Road maintenance is one of the main problems Departments of Transportation face during winter time. Anti-icing, i.e. applying chemicals to the road to prevent ice formation, is often used to keep the roads free of ice. Given the preventive nature of anti-icing, accurate predictions of road ice are needed. Currently, anti-icing decisions are usually based on deterministic weather forecasts. However the costs of the two kinds of error are highly asymmetric because the cost of a road closure due to ice is much greater than that of taking anti-icing measures. As a result, probabilistic forecasts are needed to optimize decisionmaking. We propose two methods for forecasting the probability of ice formation. Starting with deterministic numerical weather predictions, they produce a joint predictive probability distribution of temperature and precipitation. This then yields the probability of ice formation, defined here as the occurrence of precipitation when the temperature is below freezing. In the first method, temperature and precipitation at different spatial locations are treated as conditionally independent given the numerical weather predictions. In the second method, spatial dependence between forecast errors at different locations is modeled. The model parameters are estimated using a Bayesian approach via Markov chain Monte Carlo. We evaluated both methods by comparing their probabilistic forecasts with observations of ice formation for Interstate Highway 90 in Washington State for the 2003–2004 and 2004–2005 winter seasons. Results showed that using probabilistic forecasts can save a considerable amount of money compared with deterministic forecasts. The method that takes account of spatial dependence improved the reliability of the forecast, but did not save more money.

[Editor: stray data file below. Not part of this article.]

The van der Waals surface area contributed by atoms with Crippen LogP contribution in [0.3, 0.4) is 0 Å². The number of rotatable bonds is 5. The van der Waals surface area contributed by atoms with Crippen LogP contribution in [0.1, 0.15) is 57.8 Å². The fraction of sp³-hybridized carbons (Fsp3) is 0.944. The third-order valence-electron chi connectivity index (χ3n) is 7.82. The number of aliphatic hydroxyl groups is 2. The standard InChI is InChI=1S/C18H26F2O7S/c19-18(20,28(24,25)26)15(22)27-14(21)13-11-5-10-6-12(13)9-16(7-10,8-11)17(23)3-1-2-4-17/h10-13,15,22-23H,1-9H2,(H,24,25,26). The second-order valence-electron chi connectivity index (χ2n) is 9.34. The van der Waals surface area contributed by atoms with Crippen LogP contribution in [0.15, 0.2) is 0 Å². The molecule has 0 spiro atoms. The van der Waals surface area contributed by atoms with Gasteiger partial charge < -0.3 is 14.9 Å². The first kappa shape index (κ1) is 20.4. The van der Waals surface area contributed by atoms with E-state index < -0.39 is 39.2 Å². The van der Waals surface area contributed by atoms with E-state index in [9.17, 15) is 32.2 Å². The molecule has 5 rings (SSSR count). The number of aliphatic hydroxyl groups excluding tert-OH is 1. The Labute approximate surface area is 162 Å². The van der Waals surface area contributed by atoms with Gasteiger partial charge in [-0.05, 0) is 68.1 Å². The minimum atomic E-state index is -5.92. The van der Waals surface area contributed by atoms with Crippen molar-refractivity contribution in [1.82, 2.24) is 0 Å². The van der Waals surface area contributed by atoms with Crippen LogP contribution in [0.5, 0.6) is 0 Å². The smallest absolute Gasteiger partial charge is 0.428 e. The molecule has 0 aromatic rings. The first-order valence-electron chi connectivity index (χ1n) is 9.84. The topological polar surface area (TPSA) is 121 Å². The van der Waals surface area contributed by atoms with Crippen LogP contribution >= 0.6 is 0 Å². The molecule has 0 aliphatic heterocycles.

Keywords: Numerical weather forecast; Predictive distribution; Spatial dependence; Markov chain Monte Carlo; Latent Gaussian process; Cost-loss ratio.